Partly because I am addicted to reading lists and partly because I have discovered many of my favourite writers because their names appeared on various literary prizelists (long or short or eligible), I look forward to this time of year, in hopes of discovering new favourites.

ECW Press, 2013

ECW Press, 2013

When I see the name of a favourite writer appear on the list, I am ridiculously pleased.

A little squeal when I learned that Carrie Snyder had been nominated for the Writers’ Trust Award because I so admired The Juliet Stories and Hair HatA wriggle in the seat when I spotted Dominique Fortier’s Wonder , nominated for Sheila Fischman’s translation, on the GG list. Rapid claps for Jennifer Lovegrove’s The Way We Walk on the Giller longlist. A big smile upon seeing Sweetland appear on the GG list.

But then I am disappointed when a favourite book doesn’t appear on the lists.

Because I was so swept away by Kathryn Kuitenbrouwer’s All the Broken Things (2014), Dennison Smith’s The Eye of the Day (2014), Richard Wagamese’s Medicine Walk (2014), and Alexi Zentner’s The Lobster Kings (2014), I check the lists repeatedly, convinced I have simply overlooked their names.

I look, too, for Nadia Bozak’s Border novels because they were so striking, even though I am still smarting from the experience of reading them. (Orphan Love would not have been eligible obviously, as it was published in 2007, though it is the first in the trilogy.)

And I make reading lists of reading lists, determined to finish the shortlists before winners’ names are announced.

Toronto Book Award 2014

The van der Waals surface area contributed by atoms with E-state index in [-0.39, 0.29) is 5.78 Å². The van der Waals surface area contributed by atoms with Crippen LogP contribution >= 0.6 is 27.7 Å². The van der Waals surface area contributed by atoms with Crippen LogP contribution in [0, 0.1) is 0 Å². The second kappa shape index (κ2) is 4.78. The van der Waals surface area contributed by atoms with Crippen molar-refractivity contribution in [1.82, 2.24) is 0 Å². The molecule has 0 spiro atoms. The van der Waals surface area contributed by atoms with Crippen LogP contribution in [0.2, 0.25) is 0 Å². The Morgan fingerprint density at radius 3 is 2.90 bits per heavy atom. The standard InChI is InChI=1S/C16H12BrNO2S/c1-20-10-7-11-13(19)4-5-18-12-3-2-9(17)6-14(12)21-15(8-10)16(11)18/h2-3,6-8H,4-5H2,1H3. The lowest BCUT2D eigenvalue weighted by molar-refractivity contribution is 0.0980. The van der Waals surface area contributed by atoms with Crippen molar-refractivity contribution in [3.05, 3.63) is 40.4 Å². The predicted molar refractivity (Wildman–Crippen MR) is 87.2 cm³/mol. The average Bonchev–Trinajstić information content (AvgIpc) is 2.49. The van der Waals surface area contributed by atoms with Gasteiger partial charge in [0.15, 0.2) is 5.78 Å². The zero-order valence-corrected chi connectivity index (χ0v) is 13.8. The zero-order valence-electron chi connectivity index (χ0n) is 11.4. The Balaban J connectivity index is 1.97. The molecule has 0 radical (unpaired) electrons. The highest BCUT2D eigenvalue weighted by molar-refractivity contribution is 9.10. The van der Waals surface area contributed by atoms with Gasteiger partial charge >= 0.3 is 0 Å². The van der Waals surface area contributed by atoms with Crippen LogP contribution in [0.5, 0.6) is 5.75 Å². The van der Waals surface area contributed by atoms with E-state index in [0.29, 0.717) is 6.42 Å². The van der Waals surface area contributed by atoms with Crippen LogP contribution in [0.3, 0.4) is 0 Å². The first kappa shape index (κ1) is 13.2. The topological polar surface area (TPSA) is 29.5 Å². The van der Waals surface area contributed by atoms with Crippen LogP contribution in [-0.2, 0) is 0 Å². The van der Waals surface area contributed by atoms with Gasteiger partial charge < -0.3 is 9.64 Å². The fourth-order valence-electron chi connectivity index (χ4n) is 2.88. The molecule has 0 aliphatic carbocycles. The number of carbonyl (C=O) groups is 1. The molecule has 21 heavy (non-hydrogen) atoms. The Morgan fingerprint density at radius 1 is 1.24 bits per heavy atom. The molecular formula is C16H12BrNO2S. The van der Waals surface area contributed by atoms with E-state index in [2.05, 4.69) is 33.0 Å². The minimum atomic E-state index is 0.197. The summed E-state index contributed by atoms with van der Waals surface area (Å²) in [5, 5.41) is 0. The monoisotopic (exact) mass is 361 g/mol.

✔Anthony De Sa’s Kicking the Sky (RHC)
Charlotte Gray ‘s The Massey Murder: A Maid, her Master and the Trial that Shocked a Country (HC)
✔Carrianne K.Y. Leung’s The Wondrous Woo (Inanna)
Nick Saul and Andrea Curtis’s The Stop: How the Fight for Good Food Transformed a Community and Inspired a Movement (RHC)
✔Shyam Selvadurai’s The Hungry Ghosts (RHC)

Thoughts: From Shyam Selvadurai’s bookstore scenes, to Carrianne K.Y. Leung’s transit rides, to Anthony De Sa’s rooftops, the Toronto-ness of these three novels recommends them readily for the award. The Massey Murder and The Stop are both on my shelves, but being non-fiction they haven’t lunged into my TBR stacks. I can’t decide which to read first, so I suppose it will come down to whether, in the moment, I want a thrill or a snack.

Giller Prize 2014 Shortlist:
David Bezmozgis’s The Betrayers (HC)
Frances Itani’s Tell (HC)
✔Sean Michaels’ Us Conductors (RHC)
✔Heather O’Neill’s The Girl Who Was Saturday Night (HC)
✔Miriam Toews’ All My Puny Sorrows (RHC)
✔Padma Viswanathan’s The Ever After of Ashwin Rao (RHC)

Paradise Elsewhere PageGiller Prize 2014 Longlist:
✔Arjun Basu’s Waiting for the Man (ECW)
Rivka Galchen’s American Innovations (HC)
✔Jennifer Lovegrove’s Watch How We Walk (ECW)
✔Shani Mootoo’s Moving Forward Sideways Like a Crab (RHC)
✔Kathy Page’s Paradise and Elsewhere (Biblioasis)
Claire Holden Rothman’s My October (PBC)

Thoughts: Although I absolutely loved David Bezmozgis’s Natasha and Other Stories, I did not feel as impassioned about The Free World, a novel that I admired more than loved; I’ve had a copy of The Betrayers for awhile now, but it keeps getting shuffled into the stack every time it nears the top (despite my fondness for other broken plate fiction). But because the other three works that I have yet to read are of equal interest, I will likely pluck it out of the stack next, rather than settle the ‘tie’ between the other three in my reader’s mind.

Governor General’s Award for Fiction in English
✔ Michael Crummey’s Sweetland (RHC)
Bill Gaston’s Juliet Was a Surprise (PBC)
Claire Holden Rothman’s My October (PBC)
Thomas King’s The Back of the Turtle (HC)
Joan Thomas’ The Opening Sky (RHC)